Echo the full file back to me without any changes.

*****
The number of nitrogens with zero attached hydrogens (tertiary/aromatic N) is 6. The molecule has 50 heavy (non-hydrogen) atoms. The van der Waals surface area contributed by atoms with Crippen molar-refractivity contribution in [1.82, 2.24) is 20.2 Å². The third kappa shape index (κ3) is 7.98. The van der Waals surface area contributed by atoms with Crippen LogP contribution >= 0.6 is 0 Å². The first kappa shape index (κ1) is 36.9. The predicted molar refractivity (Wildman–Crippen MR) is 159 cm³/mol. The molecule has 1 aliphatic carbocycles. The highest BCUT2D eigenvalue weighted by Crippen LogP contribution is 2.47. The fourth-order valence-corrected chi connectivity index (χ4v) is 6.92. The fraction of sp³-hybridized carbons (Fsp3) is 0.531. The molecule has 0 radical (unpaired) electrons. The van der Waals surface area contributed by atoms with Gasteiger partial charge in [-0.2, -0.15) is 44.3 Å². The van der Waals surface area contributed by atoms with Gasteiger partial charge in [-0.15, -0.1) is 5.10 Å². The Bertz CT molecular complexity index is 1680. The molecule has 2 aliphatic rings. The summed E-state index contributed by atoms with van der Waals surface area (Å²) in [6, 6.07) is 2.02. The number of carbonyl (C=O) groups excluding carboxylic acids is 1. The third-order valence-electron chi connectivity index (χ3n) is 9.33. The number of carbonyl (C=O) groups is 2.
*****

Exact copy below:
The number of nitrogens with zero attached hydrogens (tertiary/aromatic N) is 6. The molecule has 50 heavy (non-hydrogen) atoms. The van der Waals surface area contributed by atoms with Crippen molar-refractivity contribution in [1.82, 2.24) is 20.2 Å². The third kappa shape index (κ3) is 7.98. The van der Waals surface area contributed by atoms with Crippen LogP contribution >= 0.6 is 0 Å². The first kappa shape index (κ1) is 36.9. The predicted molar refractivity (Wildman–Crippen MR) is 159 cm³/mol. The molecule has 1 aliphatic carbocycles. The highest BCUT2D eigenvalue weighted by Crippen LogP contribution is 2.47. The fourth-order valence-corrected chi connectivity index (χ4v) is 6.92. The fraction of sp³-hybridized carbons (Fsp3) is 0.531. The molecule has 0 radical (unpaired) electrons. The van der Waals surface area contributed by atoms with Gasteiger partial charge in [-0.2, -0.15) is 44.3 Å². The van der Waals surface area contributed by atoms with Gasteiger partial charge in [-0.15, -0.1) is 5.10 Å². The Bertz CT molecular complexity index is 1680. The molecule has 2 aliphatic rings. The summed E-state index contributed by atoms with van der Waals surface area (Å²) in [6, 6.07) is 2.02. The number of carbonyl (C=O) groups excluding carboxylic acids is 1. The third-order valence-electron chi connectivity index (χ3n) is 9.33. The number of carbonyl (C=O) groups is 2.